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upon it.

that silence is the greatest compliment that can be bestowed

It is now about twenty years since the appearance of the delightful comedy of “the Honey-moon.” The author borrowed freely, and without disguise, from the early dramatists; but his imitations are such as none but a man of genius could have executed. The characters and incidents are familiar to every one acquainted with the works of the fathers of the English drama; but they are invested, by the skill of the adapter, with an air of novelty ; and, in some instances, the imitation seems to be an improvement upon the original. It is stated, in the memoirs of the author by Miss Benger, that this beautiful play was written as an experiment: its success was most complete; and it is fortunate for Tobin's fame that he was induced to make it. The only plays remembered to his honour, are “ The Honey-moon” and “ The Curfew ;” the two which he composed in imitation of the ancient dramatic poets. Had he never produced any thing but his prose comedies, he must have passed for a very ordinary writer indeed.

The triumph of genius and taste, in the popularity of the Honey-moon, was not productive of any permanent advantage to the cause of legitimate comedy. The regular drama seems, from this period, to have been systematically discouraged; the stage has continued to descend in the scale of degradation, and to advance in a constant and steady progression from bad to worse. The miserable compositions which formerly were dignified with the name of Comedies, have given way to productions of a different kind, and of a still lower character. Five Act Farces have had their day, and Melodrame and Mummery now reign with undisputed sovereignty. We hear much of the liberality of managers, and it cannot be denied that they expend money lavishly enough. But how is it expended Upon precocious chi dren, sagacious horses, enlightened dogs, rope dancers, mummers, and merry-andrews; in gorgeous pageantry, to adorn some silly nursery-tale, and stupendous machinery, to effect some childish wonder. If a foreigner, acquainted with the works of our best dramatic writers, were to visit our national theatres, in the hope of witnessing the representation of some of their immortal productions, what is the kind of entertainment which would most probably await him? Horses have now taken such complete possession of the stage, that he would be almost certain, like Irene from the turret, to see them galloping.” It he was dissatisfied with this, and wished for something more intellectual, it is not improbable (particularly if his visit were soon after Christmas,) that he might be gratified by seeing a turnip walk a minuet, or hearing a cauliflower sing a song. He

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might, within the compass of a single evening, be introduced to the seven wonders of the world, and even to an eighth, more wonderful than all the rest; a wonder produced by pouring a few pails of water down a staircase! Such are at present the classical exhibitions of our Theatres Royal; and a stranger in our land must doubtless receive from them a deep impression of the flourishing state of dramatic literature in the country which gave birth to Shakspeare. He must retire with a profound veneration for the judgment, taste, and feeling, of the directors of our public amusements, as well as of those who submit to frequent them.

If it be asked to what cause is the degradation of the stage to be attributed, it may be confidently answered to the ignorance, caprice, and vandalism, of those to whom its superintendance has been entrusted. During the greater part of the year, two theatres only within the metropolis are permitted to supply the demands of the public taste for genuine tragedy and comedy. When this monopoly was granted, it must have been intended that the regular drama should be exhibited in those establishments which were endowed with the exclusive privilege of such exhibition; as, otherwise, it would be

proscribed altogether. Those, however, who have possessed themselves of the management of our Theatres, have banished from them the legitimate offspring of the tragic and comic Muses. They have defeated the intentions of the crown in granting the patents, and of the legislature, which subsequently confirmed the monopoly, by depriving the sovereign of the power of granting any more: and it is fuil time to withdraw an important trust from the hands of those who have abused it; who will neither themselves do that which it is their duty to do, nor suffer others to supply the wants occasioned by their perverseness. Let us not be told that these persons have rights too sacred to be touched. Let us not hear that it would be unjust to interfere with privileges which have existed for so great a length of time. If the patentees have rights, they are also called upon to perform a duty, and the neglect of the duty will justify the forfeiture of the right. It is not to be presumed that the monopoly was granted, or is continued, for the benefit of two or three individuals, without any regard to public accommodation. The East India Company have long possessed an exclusive privilege of importing tea from China into this country; but, if they should determine that they would import no more, is it probable that the legislature would allow those who wished to drink tea to be deprived of this indulgence, by the continuance of the monopoly? Certainly not. If the Company refused to bring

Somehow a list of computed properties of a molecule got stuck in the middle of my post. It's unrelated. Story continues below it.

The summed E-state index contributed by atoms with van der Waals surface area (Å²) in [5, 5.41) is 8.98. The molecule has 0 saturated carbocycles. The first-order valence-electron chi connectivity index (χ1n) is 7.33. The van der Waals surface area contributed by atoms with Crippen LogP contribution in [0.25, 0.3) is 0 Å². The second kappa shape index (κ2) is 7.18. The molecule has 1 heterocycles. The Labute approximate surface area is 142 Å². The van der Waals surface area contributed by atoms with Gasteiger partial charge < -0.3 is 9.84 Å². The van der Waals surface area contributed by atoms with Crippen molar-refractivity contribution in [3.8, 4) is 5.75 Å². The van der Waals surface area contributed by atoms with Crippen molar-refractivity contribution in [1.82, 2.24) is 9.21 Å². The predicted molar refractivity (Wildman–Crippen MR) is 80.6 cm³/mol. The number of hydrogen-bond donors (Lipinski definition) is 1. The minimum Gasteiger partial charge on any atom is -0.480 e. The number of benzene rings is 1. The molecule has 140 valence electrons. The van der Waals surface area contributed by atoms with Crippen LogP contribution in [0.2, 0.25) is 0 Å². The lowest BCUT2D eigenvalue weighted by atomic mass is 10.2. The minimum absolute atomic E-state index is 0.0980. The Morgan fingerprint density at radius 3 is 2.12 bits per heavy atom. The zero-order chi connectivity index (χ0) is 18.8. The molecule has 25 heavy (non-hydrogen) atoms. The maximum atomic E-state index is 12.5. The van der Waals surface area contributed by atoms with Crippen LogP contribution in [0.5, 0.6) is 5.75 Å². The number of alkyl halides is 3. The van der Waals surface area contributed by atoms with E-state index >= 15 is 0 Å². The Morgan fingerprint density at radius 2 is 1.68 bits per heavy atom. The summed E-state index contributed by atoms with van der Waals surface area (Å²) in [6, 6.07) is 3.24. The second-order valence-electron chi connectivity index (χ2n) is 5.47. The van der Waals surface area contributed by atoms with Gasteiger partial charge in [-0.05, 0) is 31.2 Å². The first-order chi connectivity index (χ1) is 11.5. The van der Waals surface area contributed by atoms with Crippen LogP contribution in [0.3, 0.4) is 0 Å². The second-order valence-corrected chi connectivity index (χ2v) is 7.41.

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any more tea, the trade would either be thrown open, or yested in the hands of persons disposed to carry it on. If the proprietors of the existing theatrical patents had employed their exclusive powers in the encouragement and support of dramatic literature, we would have said, let them continue to enjoy them; but, when regardless of the purpose for which those powers were given, they convert their establishments into hippodromes and raree-shows, it becomes necessary, if the regular drama is to exist at all, that some other places should be appropriated to its exhibition. With little reason, indeed, could those complain of the invasion of their privileges, who have evinced so marked a disregard of the privileges of others,-privileges sanctioned by long-established custom, if not by positive law. The proprietors of the Winter Theatres, by the gradual extension of their season, until it now occupies nearly the whole of the year, have contracted the season of the Summer Theatres (formerly consisting of several months) to a very few weeks. It seems, as if to deny the public all theatrical amusement, of an elegant or intellectual nature, at the larger houses, was not sufficient, unless they could be in a great degree, prevented from seeking it elsewhere again. The introduction at the larger houses of those entertainments, formerly peculiar to the minor Theatres, is manifestly unjust and injurious to the latter establishments. If the minor Theatres are to be restrained from the exhibition of the legitimate drama, common fairness requires that the major Theatres should not interfere with those representations which alone are left for them. If Drury Lane and Covent Garden are to monopolize Tragedy and Comedy, surely Pantomime and Spectacle might be left for Sadler's Wells and the, Cobourg. When the proprietors of the privileged Theatres turn Shakspeare and Sheridan out of doors, to make way for the distortions of Melodrame and the nonsense of Harlequinade, the proprietors of the unprivileged Theatres ought to be allowed to take them in, not only in mercy to the poets, but by way of reprisal, for the unjust aggression of the larger houses upon the rights of the smaller ones.